It’s all over.
The light of the world has gone out. For all of us who loved him and lost him and stayed with him, we stand at the foot of the cross and all I want to do on Friday afternoon is scream into the wind about the unfairness of it all. The great temptation today is to think that, in the end, there was no point to any of it. To bury our grief. To pretend that he never existed. To shuffle our feet awkwardly and avoid conversation, but, when pressed at cocktail parties and around our relatives’ dinner tables, to agree that that bloke who was executed in the foothills of Jerusalem today probably was a bit of a nutter and then to change the subject in a hurry.
I am not one of them, said Peter.
And no doubt that would be the easier path to choose, the way of least resistance.
If he’s gone — and I can’t, in these dark hours that stretch from Friday into Saturday, I can’t believe that that’s not true. If he’s gone, then what good does it to anyone to keep banging on about him?
Except, it does. Somehow. It can.
My soundtrack for the last forty days and nights has been Christ Has No Body Now But Yours, the anthem by David Ogden, based on the words of St Teresa of Avila, who is the patron saint of, among other things, people in need of grace and people ridiculed for their piety. A saint who has been with us on this pilgrimage to Jerusalem these last few days.
One of the Evensongs early in Lent, the choir of St Mary’s Cathedral singing it in my ear. It surely wasn’t the first time I’d heard it, but it was the first time it had penetrated like that, and I sat, spellbound, as suddenly it wasn’t the choir singing it the words into my ear at all but God whispering them to a place deep in my soul.
They have remained there for the last six weeks: a motet, a whisper, a shibboleth, a howl into the vast unrelenting wilderness.
Christ has no body now but yours. No hands, no feet on Earth but yours.
There is no light today and nothing good in the world. Standing in the middle of a place that was holy and well beloved and now rings in its emptiness, I keep thinking of WH Auden, too. The stars are not wanted now, put out every one. But a new day will dawn, for it always does. The sun will rise again, and when it does we will need to decide who we are now. To decide if, after all, the measure of our experience was something meaningful.
If I can find inspiration anywhere in these three days, it’s in a belief in a God who came to change the world and did, and a belief in his people, in the body of Christ left on Earth, who will carry on changing it even now that the man we knew is dead and buried and gone.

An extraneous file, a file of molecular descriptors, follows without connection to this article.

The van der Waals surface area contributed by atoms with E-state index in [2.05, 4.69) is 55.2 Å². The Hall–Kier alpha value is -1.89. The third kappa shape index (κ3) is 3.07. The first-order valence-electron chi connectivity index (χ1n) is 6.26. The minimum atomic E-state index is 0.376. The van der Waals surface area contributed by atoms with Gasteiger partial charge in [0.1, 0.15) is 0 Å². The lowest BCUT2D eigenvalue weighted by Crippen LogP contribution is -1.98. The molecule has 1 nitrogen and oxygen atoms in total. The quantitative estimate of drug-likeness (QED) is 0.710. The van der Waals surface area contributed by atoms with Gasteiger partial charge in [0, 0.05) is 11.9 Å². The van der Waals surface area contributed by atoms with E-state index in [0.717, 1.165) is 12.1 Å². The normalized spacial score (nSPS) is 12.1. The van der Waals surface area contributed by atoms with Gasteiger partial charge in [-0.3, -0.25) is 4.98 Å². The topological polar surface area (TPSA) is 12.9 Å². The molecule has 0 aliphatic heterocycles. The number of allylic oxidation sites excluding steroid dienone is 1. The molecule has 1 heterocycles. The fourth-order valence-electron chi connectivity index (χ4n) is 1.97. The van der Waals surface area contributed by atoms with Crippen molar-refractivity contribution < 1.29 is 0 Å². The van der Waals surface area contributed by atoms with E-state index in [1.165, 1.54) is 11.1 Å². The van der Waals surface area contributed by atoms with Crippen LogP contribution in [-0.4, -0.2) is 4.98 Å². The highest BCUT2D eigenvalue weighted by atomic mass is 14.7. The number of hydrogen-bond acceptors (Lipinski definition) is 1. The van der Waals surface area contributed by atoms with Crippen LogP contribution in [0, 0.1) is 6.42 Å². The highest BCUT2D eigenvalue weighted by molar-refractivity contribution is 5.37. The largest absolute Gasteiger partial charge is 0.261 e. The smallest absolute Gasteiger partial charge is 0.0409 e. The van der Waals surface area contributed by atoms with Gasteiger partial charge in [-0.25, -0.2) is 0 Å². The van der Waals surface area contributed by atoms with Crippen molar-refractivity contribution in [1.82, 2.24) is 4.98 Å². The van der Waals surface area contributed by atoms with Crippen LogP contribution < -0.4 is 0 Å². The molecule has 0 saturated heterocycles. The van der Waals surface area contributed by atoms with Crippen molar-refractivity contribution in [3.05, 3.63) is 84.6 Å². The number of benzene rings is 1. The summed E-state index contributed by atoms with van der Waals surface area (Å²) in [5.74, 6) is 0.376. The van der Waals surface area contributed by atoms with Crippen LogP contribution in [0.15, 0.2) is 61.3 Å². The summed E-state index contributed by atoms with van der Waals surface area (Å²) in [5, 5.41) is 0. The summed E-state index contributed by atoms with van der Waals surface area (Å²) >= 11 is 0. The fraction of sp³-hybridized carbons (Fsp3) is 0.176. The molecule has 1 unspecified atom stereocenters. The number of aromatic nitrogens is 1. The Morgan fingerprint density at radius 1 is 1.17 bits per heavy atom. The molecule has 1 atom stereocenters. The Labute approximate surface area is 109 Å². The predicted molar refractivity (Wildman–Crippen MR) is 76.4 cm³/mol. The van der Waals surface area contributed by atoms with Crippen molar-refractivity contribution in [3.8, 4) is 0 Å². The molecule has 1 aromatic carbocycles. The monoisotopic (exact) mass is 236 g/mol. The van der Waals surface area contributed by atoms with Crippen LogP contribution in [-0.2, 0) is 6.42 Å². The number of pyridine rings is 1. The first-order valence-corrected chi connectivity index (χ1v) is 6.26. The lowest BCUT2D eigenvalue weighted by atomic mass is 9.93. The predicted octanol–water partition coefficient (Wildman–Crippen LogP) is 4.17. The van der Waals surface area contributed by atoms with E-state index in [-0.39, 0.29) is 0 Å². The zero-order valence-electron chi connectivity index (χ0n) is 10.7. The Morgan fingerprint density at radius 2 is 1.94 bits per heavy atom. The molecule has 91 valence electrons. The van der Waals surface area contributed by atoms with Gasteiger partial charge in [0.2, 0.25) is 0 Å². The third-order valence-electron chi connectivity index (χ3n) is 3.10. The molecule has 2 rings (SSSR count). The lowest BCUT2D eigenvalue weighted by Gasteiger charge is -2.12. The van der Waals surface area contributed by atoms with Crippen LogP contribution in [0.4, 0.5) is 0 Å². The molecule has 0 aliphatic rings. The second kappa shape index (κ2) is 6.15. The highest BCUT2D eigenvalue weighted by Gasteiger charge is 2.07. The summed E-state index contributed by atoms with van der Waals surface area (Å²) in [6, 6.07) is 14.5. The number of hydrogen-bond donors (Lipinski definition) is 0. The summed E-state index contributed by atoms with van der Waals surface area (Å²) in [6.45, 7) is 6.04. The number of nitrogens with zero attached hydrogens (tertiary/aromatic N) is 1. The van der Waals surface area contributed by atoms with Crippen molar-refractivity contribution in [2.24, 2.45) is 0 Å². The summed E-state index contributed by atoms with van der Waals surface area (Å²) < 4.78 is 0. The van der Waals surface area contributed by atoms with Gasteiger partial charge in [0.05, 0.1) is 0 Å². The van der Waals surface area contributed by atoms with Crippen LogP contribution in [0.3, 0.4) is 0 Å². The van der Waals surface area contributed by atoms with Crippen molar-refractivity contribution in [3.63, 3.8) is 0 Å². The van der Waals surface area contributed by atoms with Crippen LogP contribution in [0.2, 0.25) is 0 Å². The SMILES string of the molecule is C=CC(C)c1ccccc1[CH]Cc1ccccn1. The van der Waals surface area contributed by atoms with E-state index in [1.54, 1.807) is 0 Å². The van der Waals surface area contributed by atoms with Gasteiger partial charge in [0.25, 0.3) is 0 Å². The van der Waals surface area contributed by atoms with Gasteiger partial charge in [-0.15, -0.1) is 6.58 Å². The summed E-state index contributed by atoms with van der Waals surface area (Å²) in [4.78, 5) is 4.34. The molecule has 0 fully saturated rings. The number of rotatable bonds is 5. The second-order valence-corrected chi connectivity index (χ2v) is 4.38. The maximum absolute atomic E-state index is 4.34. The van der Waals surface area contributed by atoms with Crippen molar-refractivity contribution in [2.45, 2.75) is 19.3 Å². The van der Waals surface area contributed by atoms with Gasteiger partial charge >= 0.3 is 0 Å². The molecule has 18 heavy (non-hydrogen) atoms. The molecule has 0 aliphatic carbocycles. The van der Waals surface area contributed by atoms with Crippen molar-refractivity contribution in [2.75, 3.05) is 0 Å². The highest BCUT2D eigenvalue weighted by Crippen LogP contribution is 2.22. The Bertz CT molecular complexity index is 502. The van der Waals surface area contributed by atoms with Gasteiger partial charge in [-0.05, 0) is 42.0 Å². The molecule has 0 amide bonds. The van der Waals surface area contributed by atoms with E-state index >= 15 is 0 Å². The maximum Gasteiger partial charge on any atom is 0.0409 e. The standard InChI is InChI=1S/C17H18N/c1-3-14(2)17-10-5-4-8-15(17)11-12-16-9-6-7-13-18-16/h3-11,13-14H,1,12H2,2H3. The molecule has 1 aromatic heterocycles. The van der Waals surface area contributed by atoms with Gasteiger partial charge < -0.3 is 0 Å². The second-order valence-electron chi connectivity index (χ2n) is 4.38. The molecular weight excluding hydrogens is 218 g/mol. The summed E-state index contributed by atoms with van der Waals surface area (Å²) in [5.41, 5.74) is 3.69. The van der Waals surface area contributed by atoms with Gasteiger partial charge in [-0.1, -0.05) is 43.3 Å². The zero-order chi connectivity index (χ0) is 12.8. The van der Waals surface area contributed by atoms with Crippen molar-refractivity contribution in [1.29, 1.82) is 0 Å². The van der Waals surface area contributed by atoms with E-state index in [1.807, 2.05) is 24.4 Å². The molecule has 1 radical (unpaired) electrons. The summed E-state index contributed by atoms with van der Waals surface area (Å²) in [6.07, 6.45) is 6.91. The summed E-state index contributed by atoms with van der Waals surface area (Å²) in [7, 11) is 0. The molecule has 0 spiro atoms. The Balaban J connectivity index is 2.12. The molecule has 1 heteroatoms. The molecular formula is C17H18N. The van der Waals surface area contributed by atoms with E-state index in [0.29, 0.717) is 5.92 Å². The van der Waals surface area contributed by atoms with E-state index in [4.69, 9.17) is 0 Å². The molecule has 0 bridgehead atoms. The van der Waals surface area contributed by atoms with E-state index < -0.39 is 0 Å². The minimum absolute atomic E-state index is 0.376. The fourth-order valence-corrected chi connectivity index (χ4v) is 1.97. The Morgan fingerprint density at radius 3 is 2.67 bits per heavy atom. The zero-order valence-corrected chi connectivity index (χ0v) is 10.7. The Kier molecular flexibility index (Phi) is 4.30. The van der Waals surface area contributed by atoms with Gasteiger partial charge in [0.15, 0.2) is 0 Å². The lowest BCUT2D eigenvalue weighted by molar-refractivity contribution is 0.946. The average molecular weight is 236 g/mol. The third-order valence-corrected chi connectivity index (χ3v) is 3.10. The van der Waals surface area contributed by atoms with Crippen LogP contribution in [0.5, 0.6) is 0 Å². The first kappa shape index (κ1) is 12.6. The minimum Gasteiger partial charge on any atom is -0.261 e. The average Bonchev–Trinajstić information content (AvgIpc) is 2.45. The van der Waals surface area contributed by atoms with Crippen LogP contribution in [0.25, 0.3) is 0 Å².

Even if that is the end of the story.
The world is a cold and dark and inhospitable place.
In these days, just as much as it was then, it is a revolutionary act to be a people who say that we love everyone, and that we welcome everyone, and that we will care for everyone. In these days it is the talk of radicals to say that everyone should have enough to eat, that everyone should have access to healthcare and education and clean water, and that no one should go to bed at night afraid that bombs will fall on their house while they sleep. In these days, if you defend the rights of the oppressed, work to raise up the downtrodden, and speak out loud of peace and justice and inclusion and radical Christian hospitality, they call you a socialist and a liberal and a radical.
In our liturgy on Maundy Thursday, we are reminded, every year, that if the world hates us, it hated him first.
The God who I believe in was a socialist and a liberal and a radical.
And today, they crucify him for it.
But that doesn’t mean his truths are not truths worth telling.
From his cross, he leaves behind a legacy and he trusts to us a world that is broken and bleeding and crying out to be turned upside down.
I do not find God in the slamming closed of borders. I do not find God in a society that lets the poor become poorer and the hungry become hungrier. I do not find God in power and greed and violent retaliation. And I do not find Christ in the actions of Christians who wish harm to God’s people and claim that it is in His name. God is not in those things, but those actions are in His world, and here he is too. I’ve found Christ in amongst the lawyers gathered on the floor at JFK Airport through a long cold night working to bring people home. I’ve found Christ in the footsteps of people who have risen up in their thousands to protest the rise of brutal and fascist politics. I saw Christ on Westminster Bridge when emergency service and healthcare workers ran without hesitation towards danger because people needed help. I find Christ in the work of a church that welcomes everyone, that loves everyone, that cares for everyone, even as the world screams hate and anger to us for daring to.
Today, he is gone.
But here we still are.
And if this was the end, the truth of Good Friday is that it is up to us to make the promised truth of the Gospel a reality for the whole Earth.
Yours are the eyes with which he sees. Yours are the feet with which he walks. Yours are the hands with which he blesses all the world.